Getting my bike from Derby to Eastbourne?

Discussion in 'Trip Planning & Reports' started by Comstock, 11 Apr 2015.

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  1. Comstock

    Comstock Member

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    Hi guys hope you don't mind me asking for help.

    I need to get a non folding bike from Derby to Eastbourne by train.

    How would I begin planning this? I know I need to book the Derby to London leg and I can't take my bike on the tube.

    I'm ok about riding it across London if there's no alternative but would prefer to avoid this

    Any advice gratefully received.
     
  2. swt_passenger

    swt_passenger Veteran Member

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    I'd look at changing onto Thameslink at Bedford or Luton - they'll allow non-folding bikes during the off-peak at least, and by not changing at St Pancras you should end up with an easier change. Getting onto a Thameslink train at its origin should give you first crack at the cycle spaces.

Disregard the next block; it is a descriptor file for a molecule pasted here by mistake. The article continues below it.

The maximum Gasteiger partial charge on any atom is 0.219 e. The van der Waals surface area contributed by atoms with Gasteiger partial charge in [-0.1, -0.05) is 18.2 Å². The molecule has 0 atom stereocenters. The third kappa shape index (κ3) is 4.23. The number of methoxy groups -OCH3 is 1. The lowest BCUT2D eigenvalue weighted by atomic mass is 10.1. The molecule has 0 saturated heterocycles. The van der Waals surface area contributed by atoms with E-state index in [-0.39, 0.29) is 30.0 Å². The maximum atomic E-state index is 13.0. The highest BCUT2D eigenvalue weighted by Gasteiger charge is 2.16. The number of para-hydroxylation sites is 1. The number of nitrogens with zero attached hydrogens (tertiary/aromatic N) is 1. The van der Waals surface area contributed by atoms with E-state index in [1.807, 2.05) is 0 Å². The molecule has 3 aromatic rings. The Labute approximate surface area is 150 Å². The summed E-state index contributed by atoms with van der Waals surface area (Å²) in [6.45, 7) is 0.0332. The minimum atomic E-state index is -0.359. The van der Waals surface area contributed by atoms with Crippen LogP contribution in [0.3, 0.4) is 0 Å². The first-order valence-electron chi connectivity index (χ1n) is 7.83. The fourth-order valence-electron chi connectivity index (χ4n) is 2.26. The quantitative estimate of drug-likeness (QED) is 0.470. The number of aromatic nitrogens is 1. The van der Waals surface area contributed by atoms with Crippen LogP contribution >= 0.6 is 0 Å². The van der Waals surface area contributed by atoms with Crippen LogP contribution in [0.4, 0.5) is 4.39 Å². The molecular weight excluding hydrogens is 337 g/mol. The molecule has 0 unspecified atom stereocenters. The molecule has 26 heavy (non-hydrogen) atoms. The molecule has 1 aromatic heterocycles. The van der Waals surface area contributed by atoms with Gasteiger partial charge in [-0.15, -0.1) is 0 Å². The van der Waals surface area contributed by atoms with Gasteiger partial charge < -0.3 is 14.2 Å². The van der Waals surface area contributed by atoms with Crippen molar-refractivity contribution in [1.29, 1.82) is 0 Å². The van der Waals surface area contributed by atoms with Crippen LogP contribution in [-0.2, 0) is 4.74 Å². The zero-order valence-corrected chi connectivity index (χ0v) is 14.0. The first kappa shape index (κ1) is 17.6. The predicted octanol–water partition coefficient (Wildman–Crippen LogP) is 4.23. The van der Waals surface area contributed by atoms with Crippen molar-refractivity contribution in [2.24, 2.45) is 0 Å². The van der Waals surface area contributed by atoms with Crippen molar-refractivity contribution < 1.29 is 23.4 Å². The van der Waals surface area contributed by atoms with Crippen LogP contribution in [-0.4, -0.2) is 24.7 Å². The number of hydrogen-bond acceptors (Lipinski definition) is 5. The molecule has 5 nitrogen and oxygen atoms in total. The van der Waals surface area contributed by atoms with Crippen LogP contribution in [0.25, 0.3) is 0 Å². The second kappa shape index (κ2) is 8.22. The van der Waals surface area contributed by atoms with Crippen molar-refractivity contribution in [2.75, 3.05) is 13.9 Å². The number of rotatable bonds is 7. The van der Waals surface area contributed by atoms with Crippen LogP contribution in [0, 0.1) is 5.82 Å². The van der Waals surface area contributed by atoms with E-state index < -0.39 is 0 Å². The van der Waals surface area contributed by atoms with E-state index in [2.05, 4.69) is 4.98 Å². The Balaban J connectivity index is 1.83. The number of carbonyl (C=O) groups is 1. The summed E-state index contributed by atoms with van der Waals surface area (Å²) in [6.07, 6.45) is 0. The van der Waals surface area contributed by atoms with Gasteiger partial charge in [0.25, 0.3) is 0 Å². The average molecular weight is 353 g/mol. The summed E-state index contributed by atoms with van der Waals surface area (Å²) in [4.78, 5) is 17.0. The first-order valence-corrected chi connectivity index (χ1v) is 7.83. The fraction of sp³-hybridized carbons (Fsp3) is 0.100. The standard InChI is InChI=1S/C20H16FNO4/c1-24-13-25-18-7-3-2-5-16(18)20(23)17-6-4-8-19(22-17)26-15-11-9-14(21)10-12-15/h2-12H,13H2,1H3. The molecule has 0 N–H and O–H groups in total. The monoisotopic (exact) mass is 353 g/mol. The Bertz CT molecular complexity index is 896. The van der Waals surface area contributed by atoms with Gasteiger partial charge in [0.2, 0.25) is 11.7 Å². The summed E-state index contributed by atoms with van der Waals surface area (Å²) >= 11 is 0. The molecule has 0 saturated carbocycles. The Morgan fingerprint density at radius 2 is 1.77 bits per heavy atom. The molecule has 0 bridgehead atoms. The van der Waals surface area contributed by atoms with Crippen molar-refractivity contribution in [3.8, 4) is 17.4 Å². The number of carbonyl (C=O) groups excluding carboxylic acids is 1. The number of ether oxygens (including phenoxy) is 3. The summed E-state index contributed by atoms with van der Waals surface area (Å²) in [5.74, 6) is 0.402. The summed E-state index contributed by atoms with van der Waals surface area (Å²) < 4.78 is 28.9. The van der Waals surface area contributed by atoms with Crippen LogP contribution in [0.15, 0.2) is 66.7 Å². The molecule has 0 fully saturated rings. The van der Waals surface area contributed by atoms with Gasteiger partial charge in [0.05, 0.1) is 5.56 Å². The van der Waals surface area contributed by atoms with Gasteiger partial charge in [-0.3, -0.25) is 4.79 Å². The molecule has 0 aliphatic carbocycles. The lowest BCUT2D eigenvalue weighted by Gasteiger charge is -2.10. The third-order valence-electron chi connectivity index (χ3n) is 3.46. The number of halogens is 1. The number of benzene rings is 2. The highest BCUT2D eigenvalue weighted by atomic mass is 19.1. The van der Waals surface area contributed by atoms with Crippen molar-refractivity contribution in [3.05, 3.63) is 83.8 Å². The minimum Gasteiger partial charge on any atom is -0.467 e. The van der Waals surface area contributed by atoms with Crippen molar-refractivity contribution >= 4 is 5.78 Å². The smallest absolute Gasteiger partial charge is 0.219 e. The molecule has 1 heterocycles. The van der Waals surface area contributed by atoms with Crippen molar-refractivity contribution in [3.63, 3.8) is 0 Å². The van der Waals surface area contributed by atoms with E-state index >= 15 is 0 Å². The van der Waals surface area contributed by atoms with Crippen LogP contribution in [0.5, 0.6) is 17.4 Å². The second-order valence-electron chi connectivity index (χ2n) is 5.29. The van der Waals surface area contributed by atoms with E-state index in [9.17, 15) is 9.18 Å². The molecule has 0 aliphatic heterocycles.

3. MichaelAMW

    MichaelAMW Member

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    It's all here, if a little out of date (Thameslink and Southern mentioned separately):

    http://www.nationalrail.co.uk/css/cycleleaflet20151.pdf

    Basically, reserve to London (or maybe Bedford/Luton as swt_passenger suggests) then first come, first served across London from Bedford/Luton/St Pancras to East Croydon/Gatwick/Three Bridges on Thameslink, then ditto by Southern on to Eastbourne.
     
  4. MCR247

    MCR247 Established Member

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    I'd also recommend this. The only thing is that as Derby has no stopping trains to London, you'd need an extra change at Leicester onto the stopper from Nottingham, which is a 4/5 car 222 that is often quite busy.
     
  5. PermitToTravel

    PermitToTravel Established Member

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    It's not completely true that you can't take it on the tube - you can take a non-folding bike on the Circle, District, Hammersmith & City, and Metropolitan lines outside 0730-0930 and 1600-1900. (some parts of other lines too, but those aren't relevant to that journey)
     
  6. hulabaloo

    hulabaloo Member

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    If you are an experienced cyclist riding from St Pancras to Victoria isn't as scary as it sounds!